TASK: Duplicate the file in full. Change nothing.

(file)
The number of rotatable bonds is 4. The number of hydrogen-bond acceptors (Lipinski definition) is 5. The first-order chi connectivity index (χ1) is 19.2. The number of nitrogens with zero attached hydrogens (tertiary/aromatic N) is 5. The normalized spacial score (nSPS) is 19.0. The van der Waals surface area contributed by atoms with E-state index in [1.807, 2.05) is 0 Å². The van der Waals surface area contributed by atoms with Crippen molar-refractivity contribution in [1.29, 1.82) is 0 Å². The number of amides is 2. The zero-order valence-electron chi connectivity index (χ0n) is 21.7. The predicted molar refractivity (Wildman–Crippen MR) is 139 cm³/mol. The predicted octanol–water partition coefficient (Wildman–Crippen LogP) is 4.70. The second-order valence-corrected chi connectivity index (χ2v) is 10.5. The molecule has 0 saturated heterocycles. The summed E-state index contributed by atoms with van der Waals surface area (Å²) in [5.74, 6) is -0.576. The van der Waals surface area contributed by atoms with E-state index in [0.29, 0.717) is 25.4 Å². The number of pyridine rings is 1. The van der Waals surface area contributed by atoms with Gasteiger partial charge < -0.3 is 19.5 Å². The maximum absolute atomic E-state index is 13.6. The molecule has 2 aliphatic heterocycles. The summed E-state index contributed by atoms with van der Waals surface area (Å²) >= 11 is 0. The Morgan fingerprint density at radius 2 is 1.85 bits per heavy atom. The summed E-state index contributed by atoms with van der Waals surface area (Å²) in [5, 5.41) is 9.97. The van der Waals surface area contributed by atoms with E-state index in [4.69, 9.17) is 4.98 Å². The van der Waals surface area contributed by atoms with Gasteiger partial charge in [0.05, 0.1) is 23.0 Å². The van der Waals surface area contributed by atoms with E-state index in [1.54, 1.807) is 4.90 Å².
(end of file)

The number of rotatable bonds is 4. The number of hydrogen-bond acceptors (Lipinski definition) is 5. The first-order chi connectivity index (χ1) is 19.2. The number of nitrogens with zero attached hydrogens (tertiary/aromatic N) is 5. The normalized spacial score (nSPS) is 19.0. The van der Waals surface area contributed by atoms with E-state index in [1.807, 2.05) is 0 Å². The van der Waals surface area contributed by atoms with Crippen molar-refractivity contribution in [1.29, 1.82) is 0 Å². The number of amides is 2. The zero-order valence-electron chi connectivity index (χ0n) is 21.7. The predicted molar refractivity (Wildman–Crippen MR) is 139 cm³/mol. The predicted octanol–water partition coefficient (Wildman–Crippen LogP) is 4.70. The second-order valence-corrected chi connectivity index (χ2v) is 10.5. The molecule has 0 saturated heterocycles. The summed E-state index contributed by atoms with van der Waals surface area (Å²) in [5.74, 6) is -0.576. The van der Waals surface area contributed by atoms with E-state index in [0.29, 0.717) is 25.4 Å². The number of pyridine rings is 1. The van der Waals surface area contributed by atoms with Gasteiger partial charge < -0.3 is 19.5 Å². The maximum absolute atomic E-state index is 13.6. The molecule has 2 aliphatic heterocycles. The summed E-state index contributed by atoms with van der Waals surface area (Å²) >= 11 is 0. The Morgan fingerprint density at radius 2 is 1.85 bits per heavy atom. The summed E-state index contributed by atoms with van der Waals surface area (Å²) in [5, 5.41) is 9.97. The van der Waals surface area contributed by atoms with E-state index in [4.69, 9.17) is 4.98 Å². The van der Waals surface area contributed by atoms with Gasteiger partial charge in [0.05, 0.1) is 23.0 Å². The van der Waals surface area contributed by atoms with E-state index in [1.54, 1.807) is 4.90 Å².